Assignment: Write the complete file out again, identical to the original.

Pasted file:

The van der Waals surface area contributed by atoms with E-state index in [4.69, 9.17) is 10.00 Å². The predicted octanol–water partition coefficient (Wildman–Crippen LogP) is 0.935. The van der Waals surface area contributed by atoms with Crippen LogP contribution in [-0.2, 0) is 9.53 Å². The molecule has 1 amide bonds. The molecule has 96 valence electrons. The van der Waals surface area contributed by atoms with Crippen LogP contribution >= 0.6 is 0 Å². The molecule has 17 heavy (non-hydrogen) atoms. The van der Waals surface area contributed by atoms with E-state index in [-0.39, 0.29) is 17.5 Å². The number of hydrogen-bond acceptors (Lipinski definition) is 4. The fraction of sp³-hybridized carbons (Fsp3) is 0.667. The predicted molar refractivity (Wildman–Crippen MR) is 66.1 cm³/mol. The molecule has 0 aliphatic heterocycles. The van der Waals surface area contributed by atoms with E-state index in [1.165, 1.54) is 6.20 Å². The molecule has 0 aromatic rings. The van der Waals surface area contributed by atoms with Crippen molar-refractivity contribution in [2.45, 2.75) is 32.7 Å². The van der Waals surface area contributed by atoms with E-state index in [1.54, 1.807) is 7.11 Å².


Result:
The van der Waals surface area contributed by atoms with E-state index in [4.69, 9.17) is 10.00 Å². The predicted octanol–water partition coefficient (Wildman–Crippen LogP) is 0.935. The van der Waals surface area contributed by atoms with Crippen LogP contribution in [-0.2, 0) is 9.53 Å². The molecule has 1 amide bonds. The molecule has 96 valence electrons. The van der Waals surface area contributed by atoms with Crippen LogP contribution >= 0.6 is 0 Å². The molecule has 17 heavy (non-hydrogen) atoms. The van der Waals surface area contributed by atoms with E-state index in [-0.39, 0.29) is 17.5 Å². The number of hydrogen-bond acceptors (Lipinski definition) is 4. The fraction of sp³-hybridized carbons (Fsp3) is 0.667. The predicted molar refractivity (Wildman–Crippen MR) is 66.1 cm³/mol. The molecule has 0 aliphatic heterocycles. The van der Waals surface area contributed by atoms with E-state index in [1.165, 1.54) is 6.20 Å². The molecule has 0 aromatic rings. The van der Waals surface area contributed by atoms with Crippen molar-refractivity contribution in [2.45, 2.75) is 32.7 Å². The van der Waals surface area contributed by atoms with E-state index in [1.54, 1.807) is 7.11 Å².